Ecologically asynchronous agricultural practice erodes sustainability of the Loess Plateau of China

Ecologically asynchronous agricultural practice erodes sustainability of the Loess Plateau of China
1, State Key Laboratory of Earth Surface Processes and Resource Ecology and Center for Landscape Ecology and Sustainability Science, Beijing Normal University, Beijing 100875 China
2, School of Life Sciences & Global Institute of Sustainability, Arizona State University, Tempe, Arizona 85287 USA
3, Sino-US Center for Conservation, Energy, and Sustainability Science, Inner Mongolia University, Hohhot 010021 China
4, School of Forestry and Environmental Studies, Yale University, New Haven, Connecticut 06511 USA
Sustainability of agricultural landscapes depends largely on land-use practices. As one of the most productive and widespread agricultural soils, loess is often deep and easily eroded, posing grand challenges for environmental sustainability around the world. One prime example is the Loess Plateau of China, which has been cultivated for more than 7500 years. Based on long-term data sets, this study demonstrates that the dominant agricultural practice, winter wheat cropping, continues to be the primary driver for the massive soil erosion and landscape modifications on the Loess Plateau. This traditional farming system is asynchronous with the dynamic rhythm between natural vegetation and climate in the region. In particular, the long summer fallow period for winter wheat fields is concurrent with the heavy-rainstorm season, which greatly accelerates soil erosion. Our finding indicates that common land-use practices that have lasted for thousands of years in China are not environmentally sustainable. Agriculture in this region has relied primarily on the continuous “mining” of the soil for the past several thousand years but does not have a one-thousand-year future because of myriad environmental and socioeconomic factors associated with soil erosion. To contain soil erosion and promote sustainability on the Loess Plateau, therefore, a change in the agricultural regime is needed to make sure that current and future agricultural practices follow the vegetation–climate rhythm. In addition, to achieve environmental, economic, and social sustainability in this region, multifunctional land-use planning is required to increase landscape diversity and functions (e.g., proper arrangement of crop fields, orchards, and protected areas).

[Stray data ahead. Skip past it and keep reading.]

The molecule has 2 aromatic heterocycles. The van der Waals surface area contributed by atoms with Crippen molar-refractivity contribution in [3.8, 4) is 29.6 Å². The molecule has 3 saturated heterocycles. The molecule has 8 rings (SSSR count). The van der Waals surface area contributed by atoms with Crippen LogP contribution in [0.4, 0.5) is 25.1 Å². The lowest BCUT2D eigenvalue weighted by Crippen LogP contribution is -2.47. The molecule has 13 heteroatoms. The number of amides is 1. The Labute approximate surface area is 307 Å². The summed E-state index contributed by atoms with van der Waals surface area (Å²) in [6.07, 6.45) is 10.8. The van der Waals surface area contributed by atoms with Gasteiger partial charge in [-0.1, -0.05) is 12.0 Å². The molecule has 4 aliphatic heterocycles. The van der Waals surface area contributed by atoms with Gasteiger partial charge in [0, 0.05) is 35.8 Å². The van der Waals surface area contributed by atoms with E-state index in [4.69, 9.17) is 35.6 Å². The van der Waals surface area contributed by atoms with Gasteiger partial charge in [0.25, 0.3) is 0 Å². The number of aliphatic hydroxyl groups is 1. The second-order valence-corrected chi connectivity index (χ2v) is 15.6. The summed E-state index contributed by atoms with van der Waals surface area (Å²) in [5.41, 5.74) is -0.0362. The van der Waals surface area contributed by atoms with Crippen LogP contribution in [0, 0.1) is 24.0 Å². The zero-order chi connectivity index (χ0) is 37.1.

Published in Ecological Applications, 20(4), 2010, pp. 1126–1135